How To Pass AlternateScreen to a Function?

Caveat: I don't know what I'm doing; I'm just tinkering, and have no real programming experience

To scratch my own itch, I'm trying to rewrite the Debian joke-app "sl" (draws an animated ASCII train going across the screen when the user mistypes "ls" as "sl") in Rust (just to see if I can do it).

I've gotten far enough to know how to create an alternate screen, print some text at a specified location, and then quit the program, restoring the original (non-alternate) screen. Because I'll be printing multiple frames of the train, I figure the cusor-positioning and printing of text should be in a function, but I can't figure out how to pass the AlternateScreen item to the function. Here's my basic code, followed by an example error I get at compile time (I've tried other permutations, and gotten other errors, but the point is that I've figured out multiple ways of not doing it, but I can't figure out how to do it):

extern crate termion;

use termion::{clear, screen::*};
use termion::raw::IntoRawMode;
use std::io::{Write, stdout};
use std::{time, thread};

fn print_object(&mut screen: termion::screen::AlternateScreen, &obj: &str, x: u16, y: u16) {
    // Jump to the specified coords
    writeln!(screen, "{}", termion::cursor::Goto(x, y));
    // Print the object
    write!(screen, "{}", &obj).unwrap();
    screen.flush().unwrap(); // Force the previous write! to display (which otherwise doesn't without a /n).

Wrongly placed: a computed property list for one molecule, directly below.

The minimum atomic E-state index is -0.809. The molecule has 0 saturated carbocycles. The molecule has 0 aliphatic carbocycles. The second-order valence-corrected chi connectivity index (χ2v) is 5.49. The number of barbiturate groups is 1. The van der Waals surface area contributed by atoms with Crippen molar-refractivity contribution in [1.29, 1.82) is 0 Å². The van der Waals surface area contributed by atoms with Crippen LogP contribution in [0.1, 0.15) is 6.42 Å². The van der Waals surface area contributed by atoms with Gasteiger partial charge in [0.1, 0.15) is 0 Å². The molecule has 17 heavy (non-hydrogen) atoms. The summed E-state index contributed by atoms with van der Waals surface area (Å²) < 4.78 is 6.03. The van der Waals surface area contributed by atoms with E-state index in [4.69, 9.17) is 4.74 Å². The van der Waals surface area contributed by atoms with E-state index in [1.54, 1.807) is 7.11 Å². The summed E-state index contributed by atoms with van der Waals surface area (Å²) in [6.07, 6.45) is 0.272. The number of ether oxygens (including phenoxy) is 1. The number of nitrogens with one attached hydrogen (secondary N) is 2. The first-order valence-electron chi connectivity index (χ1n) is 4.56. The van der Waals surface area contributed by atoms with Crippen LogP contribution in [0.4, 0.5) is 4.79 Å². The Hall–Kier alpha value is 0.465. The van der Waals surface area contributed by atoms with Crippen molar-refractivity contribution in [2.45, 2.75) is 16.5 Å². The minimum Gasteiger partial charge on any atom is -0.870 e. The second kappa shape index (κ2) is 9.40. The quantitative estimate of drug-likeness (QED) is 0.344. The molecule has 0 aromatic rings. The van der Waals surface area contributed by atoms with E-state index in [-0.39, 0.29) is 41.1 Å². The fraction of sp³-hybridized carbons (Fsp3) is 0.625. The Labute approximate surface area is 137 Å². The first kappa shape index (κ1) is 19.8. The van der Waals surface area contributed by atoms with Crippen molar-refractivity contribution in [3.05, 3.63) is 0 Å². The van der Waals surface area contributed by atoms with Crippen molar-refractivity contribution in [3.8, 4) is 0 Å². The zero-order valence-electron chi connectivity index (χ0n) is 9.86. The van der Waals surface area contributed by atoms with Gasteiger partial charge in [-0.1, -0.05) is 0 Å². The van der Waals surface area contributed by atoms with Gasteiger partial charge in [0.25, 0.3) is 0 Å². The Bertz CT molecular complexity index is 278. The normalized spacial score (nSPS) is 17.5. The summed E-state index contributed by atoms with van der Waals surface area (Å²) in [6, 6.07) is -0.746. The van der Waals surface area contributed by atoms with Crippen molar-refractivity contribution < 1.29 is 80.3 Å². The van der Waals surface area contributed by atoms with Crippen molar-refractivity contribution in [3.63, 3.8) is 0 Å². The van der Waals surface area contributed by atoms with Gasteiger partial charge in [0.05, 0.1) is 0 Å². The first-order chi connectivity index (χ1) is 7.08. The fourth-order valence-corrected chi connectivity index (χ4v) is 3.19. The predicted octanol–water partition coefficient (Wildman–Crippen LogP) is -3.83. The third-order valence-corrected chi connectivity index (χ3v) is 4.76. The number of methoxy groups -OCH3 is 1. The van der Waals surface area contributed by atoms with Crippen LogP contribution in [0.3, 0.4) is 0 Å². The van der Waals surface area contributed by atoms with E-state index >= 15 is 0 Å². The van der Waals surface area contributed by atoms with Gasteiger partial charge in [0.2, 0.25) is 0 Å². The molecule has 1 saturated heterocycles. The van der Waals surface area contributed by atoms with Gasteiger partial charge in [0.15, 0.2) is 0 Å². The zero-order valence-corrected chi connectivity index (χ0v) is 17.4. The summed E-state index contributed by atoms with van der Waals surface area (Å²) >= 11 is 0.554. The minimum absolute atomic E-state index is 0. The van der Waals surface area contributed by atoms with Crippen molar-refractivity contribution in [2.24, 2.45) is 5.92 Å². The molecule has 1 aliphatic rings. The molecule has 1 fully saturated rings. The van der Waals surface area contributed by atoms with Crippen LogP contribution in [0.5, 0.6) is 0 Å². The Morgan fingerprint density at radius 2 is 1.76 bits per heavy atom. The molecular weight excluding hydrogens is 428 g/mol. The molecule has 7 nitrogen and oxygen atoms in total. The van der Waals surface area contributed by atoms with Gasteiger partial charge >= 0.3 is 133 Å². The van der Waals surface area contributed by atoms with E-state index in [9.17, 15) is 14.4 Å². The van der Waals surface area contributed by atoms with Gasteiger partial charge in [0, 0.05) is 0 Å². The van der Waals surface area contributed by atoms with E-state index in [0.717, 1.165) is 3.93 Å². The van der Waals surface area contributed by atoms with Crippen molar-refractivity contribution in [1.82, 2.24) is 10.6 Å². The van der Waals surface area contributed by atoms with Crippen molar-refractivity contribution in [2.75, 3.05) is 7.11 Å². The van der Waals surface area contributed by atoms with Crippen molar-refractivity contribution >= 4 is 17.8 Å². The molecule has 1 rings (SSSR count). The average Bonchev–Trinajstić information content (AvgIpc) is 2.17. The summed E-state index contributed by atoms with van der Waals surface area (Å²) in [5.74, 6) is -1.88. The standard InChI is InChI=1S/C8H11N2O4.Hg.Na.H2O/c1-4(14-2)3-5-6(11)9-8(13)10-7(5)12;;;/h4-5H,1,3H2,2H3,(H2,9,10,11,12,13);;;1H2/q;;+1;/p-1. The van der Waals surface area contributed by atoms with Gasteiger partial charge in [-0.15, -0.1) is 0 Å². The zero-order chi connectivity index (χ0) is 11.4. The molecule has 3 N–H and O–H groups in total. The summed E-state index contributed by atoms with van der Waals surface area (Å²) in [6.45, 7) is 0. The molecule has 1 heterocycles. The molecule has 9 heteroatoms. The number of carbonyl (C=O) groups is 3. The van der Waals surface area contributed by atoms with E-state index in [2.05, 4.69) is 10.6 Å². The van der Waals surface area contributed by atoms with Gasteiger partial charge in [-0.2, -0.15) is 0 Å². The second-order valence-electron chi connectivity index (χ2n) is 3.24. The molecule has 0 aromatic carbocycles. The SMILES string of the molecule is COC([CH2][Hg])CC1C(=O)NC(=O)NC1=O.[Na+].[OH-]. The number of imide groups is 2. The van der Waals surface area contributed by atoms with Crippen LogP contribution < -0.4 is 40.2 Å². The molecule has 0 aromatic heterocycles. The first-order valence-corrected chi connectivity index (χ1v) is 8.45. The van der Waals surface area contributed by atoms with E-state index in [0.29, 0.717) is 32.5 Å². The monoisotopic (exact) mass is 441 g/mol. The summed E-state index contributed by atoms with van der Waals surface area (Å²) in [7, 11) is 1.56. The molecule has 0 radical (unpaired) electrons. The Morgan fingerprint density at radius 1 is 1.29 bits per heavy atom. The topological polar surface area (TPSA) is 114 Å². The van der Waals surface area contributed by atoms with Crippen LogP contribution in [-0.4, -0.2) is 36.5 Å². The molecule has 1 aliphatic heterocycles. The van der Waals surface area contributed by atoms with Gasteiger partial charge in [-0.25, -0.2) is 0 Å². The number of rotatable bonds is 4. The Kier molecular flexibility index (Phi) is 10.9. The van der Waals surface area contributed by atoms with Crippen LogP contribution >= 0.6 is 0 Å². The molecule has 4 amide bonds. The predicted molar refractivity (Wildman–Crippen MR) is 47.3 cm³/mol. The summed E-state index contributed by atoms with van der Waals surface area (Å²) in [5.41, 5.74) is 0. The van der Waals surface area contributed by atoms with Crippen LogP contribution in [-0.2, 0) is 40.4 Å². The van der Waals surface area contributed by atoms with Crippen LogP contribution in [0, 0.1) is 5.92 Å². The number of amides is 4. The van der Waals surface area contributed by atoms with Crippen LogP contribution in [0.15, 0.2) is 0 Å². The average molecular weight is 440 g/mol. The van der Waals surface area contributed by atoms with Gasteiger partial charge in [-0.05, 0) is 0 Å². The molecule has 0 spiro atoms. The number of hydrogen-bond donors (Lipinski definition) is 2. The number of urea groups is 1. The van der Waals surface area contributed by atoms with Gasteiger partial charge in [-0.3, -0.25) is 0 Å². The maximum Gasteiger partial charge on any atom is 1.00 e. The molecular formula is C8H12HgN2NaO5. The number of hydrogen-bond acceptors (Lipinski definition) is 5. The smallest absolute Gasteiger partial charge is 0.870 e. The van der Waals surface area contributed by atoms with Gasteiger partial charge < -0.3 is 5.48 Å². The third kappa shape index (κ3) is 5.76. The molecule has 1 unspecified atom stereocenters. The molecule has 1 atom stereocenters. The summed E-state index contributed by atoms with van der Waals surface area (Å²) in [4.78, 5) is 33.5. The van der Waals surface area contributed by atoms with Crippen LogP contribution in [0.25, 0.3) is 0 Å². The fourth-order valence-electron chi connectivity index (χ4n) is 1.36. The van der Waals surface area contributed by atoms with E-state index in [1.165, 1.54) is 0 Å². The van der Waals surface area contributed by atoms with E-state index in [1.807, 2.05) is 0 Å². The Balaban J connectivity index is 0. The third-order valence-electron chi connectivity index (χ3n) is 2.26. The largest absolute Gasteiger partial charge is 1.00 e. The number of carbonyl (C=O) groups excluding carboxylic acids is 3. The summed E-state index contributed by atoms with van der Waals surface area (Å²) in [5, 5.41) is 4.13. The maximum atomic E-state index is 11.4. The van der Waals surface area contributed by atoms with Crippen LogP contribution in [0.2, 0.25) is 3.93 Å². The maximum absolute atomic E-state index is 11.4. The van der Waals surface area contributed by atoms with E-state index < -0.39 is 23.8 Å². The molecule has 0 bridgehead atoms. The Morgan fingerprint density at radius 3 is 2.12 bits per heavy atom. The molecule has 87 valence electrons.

} // end of print_object()

fn main() -> Result<(), std::io::Error> {
    // Define useful variables
    let obj: &str;

    // Enter raw mode, using a different screen than the stdout default (so we can restore the screen later).
    let mut screen = AlternateScreen::from(stdout().into_raw_mode().expect("Error entering raw mode."));
    
    // Hide the cursor (so you don't have a white rectangle bouncing around the screen).
    writeln!(screen, "{}", termion::cursor::Hide).expect("Error hiding the cursor.");
    
    // Clear the screen.
    writeln!(screen, "{}", clear::All).expect("Error clearing the screen.");
    
    // Test print a message, wait 3 seconds, and then end the program, restoring the screen.
    let x: u16 = 12;
    let y: u16 = 22;
    obj = "This is after clearing the screen. And now we're waiting three seconds.";
    print_object(&screen, &obj, x, y);
//    writeln!(screen, "{}{}", termion::cursor::Goto(x, y), &obj).unwrap();
    thread::sleep(time::Duration::from_millis(3000)); // Or use 'from_secs(3)'.
    Ok(())
} // end of main()

And the compiler error:

westk@westkent:~/PROGRAMMING/RUST/LEARNING/sl_rust$ cargo run
   Compiling sl_rust v0.1.0 (/home/westk/PROGRAMMING/RUST/LEARNING/sl_rust)
error[E0107]: wrong number of type arguments: expected 1, found 0
  --> src/main.rs:25:30
   |
25 | fn print_object(&mut screen: termion::screen::AlternateScreen, &obj: &str, x: u16, y: u16) {
   |                              ^^^^^^^^^^^^^^^^^^^^^^^^^^^^^^^^ expected 1 type argument